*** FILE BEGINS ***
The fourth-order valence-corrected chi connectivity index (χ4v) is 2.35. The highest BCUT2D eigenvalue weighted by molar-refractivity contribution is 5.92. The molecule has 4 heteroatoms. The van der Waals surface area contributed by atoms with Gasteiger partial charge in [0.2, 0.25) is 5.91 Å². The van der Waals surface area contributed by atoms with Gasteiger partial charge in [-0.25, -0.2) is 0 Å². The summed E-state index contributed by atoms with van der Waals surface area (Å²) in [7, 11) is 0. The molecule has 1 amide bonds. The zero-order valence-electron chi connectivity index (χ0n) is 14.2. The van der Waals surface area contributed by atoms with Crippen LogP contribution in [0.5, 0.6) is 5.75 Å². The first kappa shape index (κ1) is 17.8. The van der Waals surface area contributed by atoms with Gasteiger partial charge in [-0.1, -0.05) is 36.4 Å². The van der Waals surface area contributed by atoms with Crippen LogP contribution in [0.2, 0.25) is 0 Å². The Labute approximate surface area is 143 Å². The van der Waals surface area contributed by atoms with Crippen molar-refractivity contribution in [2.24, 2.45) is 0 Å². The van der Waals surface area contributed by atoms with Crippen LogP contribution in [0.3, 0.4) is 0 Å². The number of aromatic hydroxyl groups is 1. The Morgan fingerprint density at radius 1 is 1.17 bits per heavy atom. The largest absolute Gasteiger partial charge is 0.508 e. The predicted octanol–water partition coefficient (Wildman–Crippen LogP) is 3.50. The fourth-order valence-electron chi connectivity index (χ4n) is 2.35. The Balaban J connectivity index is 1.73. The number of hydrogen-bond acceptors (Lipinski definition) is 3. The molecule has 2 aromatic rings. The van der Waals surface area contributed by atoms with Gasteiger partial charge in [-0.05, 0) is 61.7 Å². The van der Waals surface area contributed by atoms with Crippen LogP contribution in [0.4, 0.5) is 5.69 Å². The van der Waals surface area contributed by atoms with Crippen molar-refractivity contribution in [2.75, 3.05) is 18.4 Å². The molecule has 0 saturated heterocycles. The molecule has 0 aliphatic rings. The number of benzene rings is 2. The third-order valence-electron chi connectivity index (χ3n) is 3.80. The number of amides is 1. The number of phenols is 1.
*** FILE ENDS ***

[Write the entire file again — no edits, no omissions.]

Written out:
The fourth-order valence-corrected chi connectivity index (χ4v) is 2.35. The highest BCUT2D eigenvalue weighted by molar-refractivity contribution is 5.92. The molecule has 4 heteroatoms. The van der Waals surface area contributed by atoms with Gasteiger partial charge in [0.2, 0.25) is 5.91 Å². The van der Waals surface area contributed by atoms with Gasteiger partial charge in [-0.25, -0.2) is 0 Å². The summed E-state index contributed by atoms with van der Waals surface area (Å²) in [7, 11) is 0. The molecule has 1 amide bonds. The zero-order valence-electron chi connectivity index (χ0n) is 14.2. The van der Waals surface area contributed by atoms with Crippen LogP contribution in [0.5, 0.6) is 5.75 Å². The first kappa shape index (κ1) is 17.8. The van der Waals surface area contributed by atoms with Gasteiger partial charge in [-0.1, -0.05) is 36.4 Å². The van der Waals surface area contributed by atoms with Crippen LogP contribution in [0.2, 0.25) is 0 Å². The Labute approximate surface area is 143 Å². The van der Waals surface area contributed by atoms with Crippen molar-refractivity contribution in [2.24, 2.45) is 0 Å². The van der Waals surface area contributed by atoms with Crippen LogP contribution in [0.3, 0.4) is 0 Å². The number of aromatic hydroxyl groups is 1. The Morgan fingerprint density at radius 1 is 1.17 bits per heavy atom. The largest absolute Gasteiger partial charge is 0.508 e. The predicted octanol–water partition coefficient (Wildman–Crippen LogP) is 3.50. The fourth-order valence-electron chi connectivity index (χ4n) is 2.35. The Balaban J connectivity index is 1.73. The number of hydrogen-bond acceptors (Lipinski definition) is 3. The molecule has 2 aromatic rings. The van der Waals surface area contributed by atoms with Gasteiger partial charge in [-0.05, 0) is 61.7 Å². The van der Waals surface area contributed by atoms with Crippen LogP contribution in [0.4, 0.5) is 5.69 Å². The van der Waals surface area contributed by atoms with Crippen molar-refractivity contribution in [2.75, 3.05) is 18.4 Å². The molecule has 0 saturated heterocycles. The molecule has 0 aliphatic rings. The number of benzene rings is 2. The third-order valence-electron chi connectivity index (χ3n) is 3.80. The number of amides is 1. The number of phenols is 1.